If you are like me, you were vaguely aware of the TikTok app before it was a word thrown around on the news.
TikTok is an app that is primarily used to watch short, funny videos created by people around the world. Users can film themselves lip-syncing to music, acting out various sketches and trends or creating some other kind of short-form original content. It currently has over 100 million American users.
My 11-year old loves to watch the original videos created by the kids on there. The app has helped keep her entertained during the pandemic as she watched other kids do creative dances and songs.
For months, President Trump has been complaining about TikTok and its security risks for users of the app. The administration advocated banning the app because it says its Chinese owners could be required to co-operate with the Chinese government and turn over information about its users.
He recently issued an executive order calling for a complete halt of all US transactions with TikTok’s parent company by September 20.
Microsoft has been in talks with the company to discuss buying its’ US operations, but no deal is yet in place.
TikTok is owned by a private Chinese company called ByteDance. It does not operate in China and says user data is stored on servers inside the United States. They also say they are prepared to sue to stop the sale of their company.
Trump’s order lists a variety of concerns like data collection and the possibility of disinformation by the Chinese government.
TikTok has reportedly been under a national security review for almost a year by the Committee on Foreign Investments in the United States. So far, there has been no public release of their findings on the company.
The app collects information including geolocation tags, unique device identifiers, and contents of in-app messages in order to track and predict consumer trends.
The practice is neither illegal nor uncommon for social network platforms. Facebook collects personal data and makes ad profiles based on users’ political and religious affiliations. According to a recent Washington Post article, they can even track users when they are not using the app. They were accused of sharing user information to third party companies for ad revenue in 2018.
Six other popular apps that collect data about your appearance, browsing history and geographical location are Facebook, Instagram, Whatsapp, Google, Amazon and Flickr.
Any of those companies could be selling data which ultimately ends up in the hands of the Chinese or the Russians. ‘Could be’, being the operative words.
The only difference is the owner of TikTok is based in China, who Trump has an ongoing feud with. Some suggest Trump’s goal with the ban is a political win against China.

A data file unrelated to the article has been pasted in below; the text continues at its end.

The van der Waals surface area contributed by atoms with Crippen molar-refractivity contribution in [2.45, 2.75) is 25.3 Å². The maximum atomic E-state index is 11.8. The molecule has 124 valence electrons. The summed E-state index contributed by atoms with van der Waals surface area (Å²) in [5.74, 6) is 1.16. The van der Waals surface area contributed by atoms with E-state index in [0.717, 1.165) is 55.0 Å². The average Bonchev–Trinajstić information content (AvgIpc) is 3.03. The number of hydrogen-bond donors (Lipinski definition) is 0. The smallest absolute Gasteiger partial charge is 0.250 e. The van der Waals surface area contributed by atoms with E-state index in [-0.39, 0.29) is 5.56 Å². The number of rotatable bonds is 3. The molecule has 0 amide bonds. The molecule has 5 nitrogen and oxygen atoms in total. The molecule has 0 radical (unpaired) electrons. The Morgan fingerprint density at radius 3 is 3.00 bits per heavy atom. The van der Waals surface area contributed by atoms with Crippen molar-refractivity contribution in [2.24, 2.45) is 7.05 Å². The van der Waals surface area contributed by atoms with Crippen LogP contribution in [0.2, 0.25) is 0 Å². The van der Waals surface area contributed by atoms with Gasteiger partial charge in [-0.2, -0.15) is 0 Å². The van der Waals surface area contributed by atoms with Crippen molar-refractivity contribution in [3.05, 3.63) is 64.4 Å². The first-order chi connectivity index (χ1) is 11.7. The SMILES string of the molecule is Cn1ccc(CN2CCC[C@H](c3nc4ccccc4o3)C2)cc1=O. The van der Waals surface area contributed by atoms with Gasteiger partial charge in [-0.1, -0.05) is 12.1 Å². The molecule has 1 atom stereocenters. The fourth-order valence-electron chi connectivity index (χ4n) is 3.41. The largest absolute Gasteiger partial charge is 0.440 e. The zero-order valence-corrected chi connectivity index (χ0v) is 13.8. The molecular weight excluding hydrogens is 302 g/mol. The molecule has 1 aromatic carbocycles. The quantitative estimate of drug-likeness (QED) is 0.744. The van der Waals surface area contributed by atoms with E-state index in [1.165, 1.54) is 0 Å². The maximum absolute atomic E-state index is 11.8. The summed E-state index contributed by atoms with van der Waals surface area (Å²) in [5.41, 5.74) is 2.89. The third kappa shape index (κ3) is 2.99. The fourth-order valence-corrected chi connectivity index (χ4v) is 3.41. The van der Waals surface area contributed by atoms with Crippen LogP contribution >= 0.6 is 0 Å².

His current interest in TikTok began after a less than sold-out crowd at his Tulsa, Oklahoma political rally. It was rumored that an anti-Trump troll campaign originated on TikTok and was responsible for the small crowd.
A recent CIA assessment reportedly found no evidence that the app was used by Chinese spy agencies to intercept data, according to the New York Times.
Allowing the government to ban TikTok would present a problem with our constitutional right of free speech. If they get away with this ban, it could set a precedent for digital censorship.
Perhaps this is just the beginning of a campaign to do that. Facebook and Twitter have recently added fact checks and even removed some of Trump’s videos and tweets they claim contain false or misleading information.
No American president has ever invoked emergency powers against a piece of software.
Critics worry that Trump’s actions could set a dangerous precedent in how the government tries to control the way citizens use the internet. Restricting internet use results in peoples’ inability to speak their mind. When countries like the United States do it, it erodes our democracy.
The irony of a TikTok ban is noteworthy because removing TikTok would be similar to the actions taken by China which does not allow Facebook, Twitter and Google because it censors what its citizens can do online. Now the Chinese can accuse us of the same thing.
So far, we have seen no evidence of the government’s case, only accusations and speculation.
Banning an app in a country built around individual freedoms should require more proof than allegations made by an administration that consistently provides inconsistent and often misleading information. Big tech companies that entertain, inform and allow millions of people to share opinions should not be banned in a democracy where its citizens are free to express themselves.
Changes in federal privacy laws to require better standards for security and transparency would be more beneficial.
Protections, not restrictions, are the American way.